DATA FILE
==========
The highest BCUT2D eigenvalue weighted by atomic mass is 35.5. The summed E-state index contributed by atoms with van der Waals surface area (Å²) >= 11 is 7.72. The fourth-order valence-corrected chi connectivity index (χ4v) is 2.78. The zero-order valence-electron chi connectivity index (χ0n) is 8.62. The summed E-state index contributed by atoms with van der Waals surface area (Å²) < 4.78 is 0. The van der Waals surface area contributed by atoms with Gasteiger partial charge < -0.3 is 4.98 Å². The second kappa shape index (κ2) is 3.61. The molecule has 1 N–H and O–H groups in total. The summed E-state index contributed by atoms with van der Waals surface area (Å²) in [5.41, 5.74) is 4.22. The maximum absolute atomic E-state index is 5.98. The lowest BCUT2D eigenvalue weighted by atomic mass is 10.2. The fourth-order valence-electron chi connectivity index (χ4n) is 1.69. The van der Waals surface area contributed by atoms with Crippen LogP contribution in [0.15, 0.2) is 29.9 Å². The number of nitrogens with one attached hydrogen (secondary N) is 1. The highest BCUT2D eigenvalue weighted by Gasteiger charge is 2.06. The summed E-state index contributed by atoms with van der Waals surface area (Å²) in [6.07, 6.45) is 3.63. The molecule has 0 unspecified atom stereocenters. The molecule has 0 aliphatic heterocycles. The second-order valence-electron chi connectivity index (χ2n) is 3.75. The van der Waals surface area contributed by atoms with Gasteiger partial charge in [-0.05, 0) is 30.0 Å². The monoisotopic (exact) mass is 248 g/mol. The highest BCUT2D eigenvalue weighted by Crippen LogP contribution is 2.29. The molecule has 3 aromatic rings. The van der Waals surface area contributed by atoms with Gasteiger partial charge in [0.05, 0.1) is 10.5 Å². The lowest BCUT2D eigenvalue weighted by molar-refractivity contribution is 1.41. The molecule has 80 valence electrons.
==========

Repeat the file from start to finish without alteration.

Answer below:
The highest BCUT2D eigenvalue weighted by atomic mass is 35.5. The summed E-state index contributed by atoms with van der Waals surface area (Å²) >= 11 is 7.72. The fourth-order valence-corrected chi connectivity index (χ4v) is 2.78. The zero-order valence-electron chi connectivity index (χ0n) is 8.62. The summed E-state index contributed by atoms with van der Waals surface area (Å²) < 4.78 is 0. The van der Waals surface area contributed by atoms with Gasteiger partial charge < -0.3 is 4.98 Å². The second kappa shape index (κ2) is 3.61. The molecule has 1 N–H and O–H groups in total. The summed E-state index contributed by atoms with van der Waals surface area (Å²) in [5.41, 5.74) is 4.22. The maximum absolute atomic E-state index is 5.98. The lowest BCUT2D eigenvalue weighted by atomic mass is 10.2. The fourth-order valence-electron chi connectivity index (χ4n) is 1.69. The van der Waals surface area contributed by atoms with Crippen LogP contribution in [0.15, 0.2) is 29.9 Å². The number of nitrogens with one attached hydrogen (secondary N) is 1. The highest BCUT2D eigenvalue weighted by Gasteiger charge is 2.06. The summed E-state index contributed by atoms with van der Waals surface area (Å²) in [6.07, 6.45) is 3.63. The molecule has 0 unspecified atom stereocenters. The molecule has 0 aliphatic heterocycles. The second-order valence-electron chi connectivity index (χ2n) is 3.75. The van der Waals surface area contributed by atoms with Gasteiger partial charge in [-0.05, 0) is 30.0 Å². The monoisotopic (exact) mass is 248 g/mol. The highest BCUT2D eigenvalue weighted by Crippen LogP contribution is 2.29. The molecule has 3 aromatic rings. The van der Waals surface area contributed by atoms with Gasteiger partial charge in [0.05, 0.1) is 10.5 Å². The lowest BCUT2D eigenvalue weighted by molar-refractivity contribution is 1.41. The molecule has 80 valence electrons.